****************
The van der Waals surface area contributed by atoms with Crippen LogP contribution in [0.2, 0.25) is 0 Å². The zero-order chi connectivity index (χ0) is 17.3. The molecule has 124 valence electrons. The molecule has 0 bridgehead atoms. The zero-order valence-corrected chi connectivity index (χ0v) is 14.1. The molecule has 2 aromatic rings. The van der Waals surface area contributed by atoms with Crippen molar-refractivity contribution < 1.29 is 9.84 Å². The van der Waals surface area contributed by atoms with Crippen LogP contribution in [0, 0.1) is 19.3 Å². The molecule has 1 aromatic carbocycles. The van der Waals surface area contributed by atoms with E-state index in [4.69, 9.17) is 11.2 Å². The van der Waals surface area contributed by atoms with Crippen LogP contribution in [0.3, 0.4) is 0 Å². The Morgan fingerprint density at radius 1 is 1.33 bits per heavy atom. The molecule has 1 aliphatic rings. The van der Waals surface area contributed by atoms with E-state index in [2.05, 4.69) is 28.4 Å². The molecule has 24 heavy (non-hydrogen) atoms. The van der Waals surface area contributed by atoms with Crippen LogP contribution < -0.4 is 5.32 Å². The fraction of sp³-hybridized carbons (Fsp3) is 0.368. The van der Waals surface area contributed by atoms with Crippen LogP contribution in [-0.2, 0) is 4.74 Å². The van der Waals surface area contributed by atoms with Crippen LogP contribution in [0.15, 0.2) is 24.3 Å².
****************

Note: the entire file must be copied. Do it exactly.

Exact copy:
The van der Waals surface area contributed by atoms with Crippen LogP contribution in [0.2, 0.25) is 0 Å². The zero-order chi connectivity index (χ0) is 17.3. The molecule has 124 valence electrons. The molecule has 0 bridgehead atoms. The zero-order valence-corrected chi connectivity index (χ0v) is 14.1. The molecule has 2 aromatic rings. The van der Waals surface area contributed by atoms with Crippen molar-refractivity contribution < 1.29 is 9.84 Å². The van der Waals surface area contributed by atoms with Crippen LogP contribution in [0, 0.1) is 19.3 Å². The molecule has 1 aromatic carbocycles. The van der Waals surface area contributed by atoms with E-state index in [4.69, 9.17) is 11.2 Å². The van der Waals surface area contributed by atoms with Crippen LogP contribution in [0.3, 0.4) is 0 Å². The Morgan fingerprint density at radius 1 is 1.33 bits per heavy atom. The molecule has 1 aliphatic rings. The van der Waals surface area contributed by atoms with E-state index in [2.05, 4.69) is 28.4 Å². The molecule has 24 heavy (non-hydrogen) atoms. The van der Waals surface area contributed by atoms with Crippen LogP contribution < -0.4 is 5.32 Å². The fraction of sp³-hybridized carbons (Fsp3) is 0.368. The van der Waals surface area contributed by atoms with Crippen LogP contribution in [-0.2, 0) is 4.74 Å². The van der Waals surface area contributed by atoms with Crippen LogP contribution in [0.15, 0.2) is 24.3 Å².